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How Letterpress Works!

Wondering how that magical texture is created ONLY by letterpress? There’s two methods…

  1. PRINTING LETTERPRESS WITH HAND SET VINTAGE TYPE:

There are two ways to print with letterpress. One is with physical lead type, set by hand. To set type by hand it requires the printer to own cabinets of type. These cabinets have multiple drawers, each drawer houses a different font in it’s particular size (i.e. Times New Roman Size-10pt). For example, we have a cabinet of type that houses four fonts spread across twelve drawers. Each drawer houses one font in one size. Memorizing where each letter is located within the drawers is its own feat, I’m proud to say I’ve gotten pretty good over the years:) Once the printer has decided which font(s) they want to work with, they grab their trusty composition stick. The composition stick is an “L” shaped tool used by the printer to assemble each letter, one-by-one. You can view photo’s of our type drawer’s and myself assembling type with a composition stick on our “Gallery” page. Once the type has been set fully it is then locked into place within a large metal rectangle, called a “Chase”. Using rectangular pieces of wood called “Furniture” the printer secures a previously free-floating arrangement of type (typeset) into the chase. Once secured, the chase is locked into the press. Next the printer prepares to measure where their paper will need to lay in order to register perfectly where the typeset will hit (i.e. Left, right, or center alignment to name a few). Once the paper is registered, the printer prepares the ink by hand mixing color by color, typically using a Pantone color guide to tell them what percentage of inks to mix together to achieve the desired tone. Even black in letterpress printing is typically a mixture of more than just black. The printer then prepares their stack of paper to be cut to the proper dimensions and printed. I typically print from a Chandler and Price 10X15 Press, made in the early-mid 1900’s.

With letterpress printing, each layer, or color, must be printed individually. If a client is having a business card made that requires two different colors, this whole process must be repeated after cleaning the press for the new color. Likewise, if your card is printed on the front and the back.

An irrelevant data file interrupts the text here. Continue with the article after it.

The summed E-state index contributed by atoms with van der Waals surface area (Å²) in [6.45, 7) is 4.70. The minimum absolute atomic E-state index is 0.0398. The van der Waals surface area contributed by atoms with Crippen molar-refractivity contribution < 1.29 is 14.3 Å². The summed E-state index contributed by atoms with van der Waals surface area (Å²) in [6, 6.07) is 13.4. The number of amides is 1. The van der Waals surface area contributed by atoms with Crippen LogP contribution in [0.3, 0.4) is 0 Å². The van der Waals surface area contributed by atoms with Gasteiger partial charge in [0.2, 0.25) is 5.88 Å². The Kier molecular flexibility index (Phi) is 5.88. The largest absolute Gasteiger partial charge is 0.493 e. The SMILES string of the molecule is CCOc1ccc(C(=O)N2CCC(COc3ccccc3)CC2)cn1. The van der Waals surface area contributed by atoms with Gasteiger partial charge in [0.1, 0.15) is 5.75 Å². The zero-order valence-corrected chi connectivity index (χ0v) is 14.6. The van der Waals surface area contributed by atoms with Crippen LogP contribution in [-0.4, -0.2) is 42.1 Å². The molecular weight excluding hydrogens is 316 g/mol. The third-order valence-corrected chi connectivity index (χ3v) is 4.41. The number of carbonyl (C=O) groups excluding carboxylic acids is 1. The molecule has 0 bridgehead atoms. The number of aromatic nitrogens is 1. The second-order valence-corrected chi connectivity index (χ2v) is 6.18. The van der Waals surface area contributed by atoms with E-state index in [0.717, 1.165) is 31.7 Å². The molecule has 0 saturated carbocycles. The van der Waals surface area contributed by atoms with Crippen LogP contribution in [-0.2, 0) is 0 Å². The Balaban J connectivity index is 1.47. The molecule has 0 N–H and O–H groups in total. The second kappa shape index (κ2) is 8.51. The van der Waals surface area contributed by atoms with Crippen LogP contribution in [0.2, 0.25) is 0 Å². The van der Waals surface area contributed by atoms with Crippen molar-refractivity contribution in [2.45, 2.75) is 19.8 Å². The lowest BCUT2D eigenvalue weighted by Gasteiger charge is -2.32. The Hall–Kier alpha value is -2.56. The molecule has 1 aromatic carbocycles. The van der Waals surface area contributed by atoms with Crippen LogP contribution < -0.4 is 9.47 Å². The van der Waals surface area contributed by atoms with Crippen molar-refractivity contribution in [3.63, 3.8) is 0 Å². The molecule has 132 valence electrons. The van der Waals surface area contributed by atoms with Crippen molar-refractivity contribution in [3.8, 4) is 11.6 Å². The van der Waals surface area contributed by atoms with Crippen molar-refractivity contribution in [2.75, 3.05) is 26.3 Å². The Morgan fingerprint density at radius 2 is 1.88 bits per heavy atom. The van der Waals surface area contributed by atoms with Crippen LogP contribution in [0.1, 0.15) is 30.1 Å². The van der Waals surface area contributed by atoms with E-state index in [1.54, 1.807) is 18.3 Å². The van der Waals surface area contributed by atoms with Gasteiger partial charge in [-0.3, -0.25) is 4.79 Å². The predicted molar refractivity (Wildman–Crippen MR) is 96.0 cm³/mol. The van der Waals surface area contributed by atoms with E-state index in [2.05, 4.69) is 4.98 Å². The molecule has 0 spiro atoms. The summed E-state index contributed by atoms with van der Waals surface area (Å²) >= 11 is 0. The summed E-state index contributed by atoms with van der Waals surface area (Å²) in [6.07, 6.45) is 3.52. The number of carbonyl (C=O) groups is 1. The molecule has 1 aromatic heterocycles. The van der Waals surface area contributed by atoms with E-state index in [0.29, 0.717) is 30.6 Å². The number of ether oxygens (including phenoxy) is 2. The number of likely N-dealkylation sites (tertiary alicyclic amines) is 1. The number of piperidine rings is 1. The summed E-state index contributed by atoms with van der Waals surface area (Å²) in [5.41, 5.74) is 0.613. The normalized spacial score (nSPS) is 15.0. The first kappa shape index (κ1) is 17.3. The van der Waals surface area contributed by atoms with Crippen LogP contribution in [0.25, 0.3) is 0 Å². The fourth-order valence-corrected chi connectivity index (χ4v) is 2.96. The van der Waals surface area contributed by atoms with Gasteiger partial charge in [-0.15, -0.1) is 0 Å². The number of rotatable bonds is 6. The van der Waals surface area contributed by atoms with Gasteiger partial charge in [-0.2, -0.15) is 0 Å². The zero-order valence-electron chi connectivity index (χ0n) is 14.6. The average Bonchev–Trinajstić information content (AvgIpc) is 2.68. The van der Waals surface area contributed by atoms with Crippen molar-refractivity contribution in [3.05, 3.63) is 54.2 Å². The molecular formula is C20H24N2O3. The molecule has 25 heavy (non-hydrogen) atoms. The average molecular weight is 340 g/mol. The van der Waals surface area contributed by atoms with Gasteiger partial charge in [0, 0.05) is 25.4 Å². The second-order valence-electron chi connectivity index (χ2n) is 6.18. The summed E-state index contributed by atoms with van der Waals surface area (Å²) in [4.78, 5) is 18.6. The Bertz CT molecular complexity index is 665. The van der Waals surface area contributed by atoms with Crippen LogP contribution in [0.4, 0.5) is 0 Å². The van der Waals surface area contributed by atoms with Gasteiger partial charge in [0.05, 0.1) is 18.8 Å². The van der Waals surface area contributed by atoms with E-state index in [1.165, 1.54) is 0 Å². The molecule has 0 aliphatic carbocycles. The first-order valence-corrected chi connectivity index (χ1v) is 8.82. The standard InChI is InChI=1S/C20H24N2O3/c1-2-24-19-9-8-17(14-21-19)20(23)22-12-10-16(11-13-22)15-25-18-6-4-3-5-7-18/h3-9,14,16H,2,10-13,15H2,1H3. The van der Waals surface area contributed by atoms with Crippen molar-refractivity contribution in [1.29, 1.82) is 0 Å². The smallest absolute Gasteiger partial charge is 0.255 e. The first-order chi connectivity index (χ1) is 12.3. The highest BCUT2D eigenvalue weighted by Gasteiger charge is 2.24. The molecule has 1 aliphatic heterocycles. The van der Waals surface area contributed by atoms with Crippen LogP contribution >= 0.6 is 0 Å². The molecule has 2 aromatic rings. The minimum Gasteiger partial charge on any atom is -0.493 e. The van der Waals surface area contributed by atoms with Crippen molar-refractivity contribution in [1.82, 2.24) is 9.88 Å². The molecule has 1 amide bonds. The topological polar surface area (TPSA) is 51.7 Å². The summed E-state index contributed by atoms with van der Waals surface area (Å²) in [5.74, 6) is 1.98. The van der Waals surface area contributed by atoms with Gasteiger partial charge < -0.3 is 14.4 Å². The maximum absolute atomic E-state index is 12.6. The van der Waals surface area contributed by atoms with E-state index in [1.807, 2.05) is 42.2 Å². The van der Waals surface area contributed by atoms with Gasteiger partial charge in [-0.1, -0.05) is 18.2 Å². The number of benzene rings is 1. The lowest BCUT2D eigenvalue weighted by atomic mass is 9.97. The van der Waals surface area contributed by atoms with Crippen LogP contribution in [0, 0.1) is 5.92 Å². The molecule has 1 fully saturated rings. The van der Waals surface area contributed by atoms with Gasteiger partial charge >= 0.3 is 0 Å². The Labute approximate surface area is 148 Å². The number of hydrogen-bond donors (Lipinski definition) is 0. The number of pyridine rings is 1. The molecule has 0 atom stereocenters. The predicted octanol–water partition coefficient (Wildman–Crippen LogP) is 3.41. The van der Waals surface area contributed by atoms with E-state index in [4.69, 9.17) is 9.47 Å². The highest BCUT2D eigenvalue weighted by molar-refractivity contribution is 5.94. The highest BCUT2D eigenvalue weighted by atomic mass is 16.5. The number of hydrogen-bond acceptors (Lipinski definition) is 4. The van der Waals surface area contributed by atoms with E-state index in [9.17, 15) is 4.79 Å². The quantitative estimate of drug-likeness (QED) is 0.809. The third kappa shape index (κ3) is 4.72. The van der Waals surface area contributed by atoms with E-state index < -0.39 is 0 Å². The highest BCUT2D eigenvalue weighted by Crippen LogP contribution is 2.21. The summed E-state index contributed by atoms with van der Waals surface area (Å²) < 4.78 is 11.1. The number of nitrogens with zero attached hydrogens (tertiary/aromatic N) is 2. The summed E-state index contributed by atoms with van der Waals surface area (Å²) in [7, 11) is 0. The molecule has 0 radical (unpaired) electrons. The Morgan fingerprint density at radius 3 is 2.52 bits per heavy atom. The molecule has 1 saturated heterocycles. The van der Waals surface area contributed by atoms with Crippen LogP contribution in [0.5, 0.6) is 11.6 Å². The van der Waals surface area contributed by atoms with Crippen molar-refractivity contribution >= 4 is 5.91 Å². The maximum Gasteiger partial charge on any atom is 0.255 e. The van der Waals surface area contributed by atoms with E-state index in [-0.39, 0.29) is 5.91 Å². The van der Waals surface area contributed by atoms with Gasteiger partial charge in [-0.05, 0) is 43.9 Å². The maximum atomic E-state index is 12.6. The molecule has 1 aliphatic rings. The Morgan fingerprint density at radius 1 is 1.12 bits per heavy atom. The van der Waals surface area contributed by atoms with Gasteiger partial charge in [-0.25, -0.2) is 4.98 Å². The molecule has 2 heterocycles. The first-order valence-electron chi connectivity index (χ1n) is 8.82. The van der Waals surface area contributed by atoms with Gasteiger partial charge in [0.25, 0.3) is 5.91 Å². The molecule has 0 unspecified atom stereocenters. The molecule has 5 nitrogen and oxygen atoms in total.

This labor intensive process is what makes letterpress printing so expensive. The cost of the ultra thick paper isn’t a small matter either. There is a lot of time involved in typesetting and even the most experienced typesetter can spend hours on a certain typeset only to find that they do not like the way the fonts look together or that they are one ‘p’ short of finishing a sentence or that their drawer only has two “3’s” and the phone number needed requires three! Simple things you may never think of can be huge hick-ups in the letterpress room.

2. PRINTING LETTERPRESS WITH DIGITAL DESIGNS:

You may have noticed that my portfolio has a number of logos, designs and specific fonts not available from our “In-house Font Menu”. In order to achieve printing digital logos and designs, ALL letterpress printers print from plates. Sometimes these plates are made from copper, and sometimes they are made from polymer (plastic). We choose to use polymer for 200-500 run jobs as they are very durable and more cost effective for most of our clients. First, a digital design is made in Illustrator. Once the file is “print ready” we send it off to our favorite plate makers (they’re located in Syracuse, NY). I typically describe the plate as “braille like”. It is a relatively thin sheet of plastic and your design is raised on top, like braille. The back side of this plate is sticky. The plate is attached (sticky side down) to a large metal block that gets locked into the press. From here, it’s the same process as described above. Registering your paper, mixing your ink and prepping your paper by cutting, then printing. All in all this process takes just as long, if not longer than type setting. You are typically paying someone to design your work digitally, paying for the plates and the press set-up, ultra thick paper, ink and break down. Multiple colors and layers also require this ENTIRE process to be repeated between EACH color/layer. For example. If you have a business card that is two colors on the front and one color on the back, this process is repeated three times! Again, this is why the price of letterpress may make your jaw drop. But trust, the attention required before, during and after this kind of printing, is hours and hours of labor and LOVE. It’s why when clients, friends, and recipients of any kind receive a letterpress good or card, their jaw also drops. It’s special, It’s WORTH IT. It’s why I’m so passionate about letterpress and working to keep the art alive in Tampa.

Thank you to everyone curious enough to read this far. You are golden. If you have more questions about the process, check out the “Gallery” page and feel free to contact me via e-mail with any specific questions.

-Sarah

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